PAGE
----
Since then, the Lakers have had a tumultuous start to their season and many people have begun clamoring for the Lakers to re-engage the Hawks in trade talks centering around Pau Gasol and Josh Smith. However, something that has seemingly gone under the radar is that the Hawks have hired a new general manager since they dangled Josh Smith in June. Danny Ferry, the new GM, isn’t as interested in Gasol as the Hawks old GM was, and for good reason.

The Hawks demonstrated in July that they are in rebuilding mode when they traded Joe Johnson and his max contract to the Brooklyn Nets for a bunch of expiring contracts. So why, if the Hawks are rebuilding, would they trade Josh Smith, who just turned 27-years-old on December 5, for a 32-year-old Pau Gasol whose skills and productivity have started to diminish?

The argument for why the Hawks would do this is so they have assurance that they don’t lose Josh Smith for nothing if he decides to leave Atlanta for another team in free agency this coming off-season. In reality, the Hawks really shouldn’t be too concerned about losing Smith. They are able to offer Smith over $30 million more than any other team in the NBA when they try to sway him to stay because they have his bird-rights. Add that to the fact that we have yet to see any superstar turn down a max contract from their current team since the new collective bargaining agreement was instituted, and the Hawks can rest-assured Josh Smith likely isn’t going anywhere. If by some small chance Smith does elect to leave and the Hawks worst fears do come to fruition, they would be much better off with an exorbitant amount of cap room rather than Gasol and his gargantuan contract.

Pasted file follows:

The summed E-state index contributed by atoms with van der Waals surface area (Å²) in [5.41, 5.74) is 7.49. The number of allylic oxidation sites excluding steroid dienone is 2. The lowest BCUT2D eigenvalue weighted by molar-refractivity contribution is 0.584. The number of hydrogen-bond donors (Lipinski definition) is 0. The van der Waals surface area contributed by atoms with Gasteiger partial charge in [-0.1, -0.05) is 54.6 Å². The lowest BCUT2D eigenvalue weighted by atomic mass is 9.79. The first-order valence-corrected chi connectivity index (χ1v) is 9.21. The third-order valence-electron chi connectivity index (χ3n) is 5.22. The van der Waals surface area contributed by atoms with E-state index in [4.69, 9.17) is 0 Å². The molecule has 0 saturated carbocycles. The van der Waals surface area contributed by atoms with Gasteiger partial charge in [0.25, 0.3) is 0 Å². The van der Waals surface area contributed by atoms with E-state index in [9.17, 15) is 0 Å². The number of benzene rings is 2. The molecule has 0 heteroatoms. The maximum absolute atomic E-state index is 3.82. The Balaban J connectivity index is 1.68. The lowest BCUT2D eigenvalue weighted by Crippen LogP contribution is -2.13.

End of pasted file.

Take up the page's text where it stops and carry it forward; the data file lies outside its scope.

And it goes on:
At first, this looks like a great trade for the Lakers. Why wouldn’t they want to trade a struggling forward with bad knees on the wrong side of thirty for a relatively young combo-forward who seemingly still hasn’t reached his ceiling? If the Lakers were to trade for Josh Smith, all the problems that Gasol presented would still be there with Smith. Only now they would be amplified.

One of the knocks on Gasol and why he doesn’t mesh well with Dwight Howard is that he doesn’t have a consistent enough mid-range jump shot. Yet somehow, the fact that Josh Smith is a worse jump shooter and attempts quite a few more jump shots per game than Gasol has gone unnoticed. Smith also doesn’t have the same passing abilities as Gasol. Along with all of this, Smith is another player that struggles at the charity stripe.

The Lakers are already the worst free throw shooting team in the league. They don’t need another poor free throw shooter playing big minutes, bringing down their percentage even more and losing even more games because of it. If Smith was on the court with Howard down the stretch of a close game, the Lakers would essentially be giving opponents a choice. Foul Howard and watch him miss, or foul Smith and watch him miss. You can argue that the Lakers would be better off in the future with Smith, and I agree, but the Lakers aren’t building for the future, they’re built to win now. And right now, the Lakers are better off keeping Pau Gasol instead of trading for Josh Smith.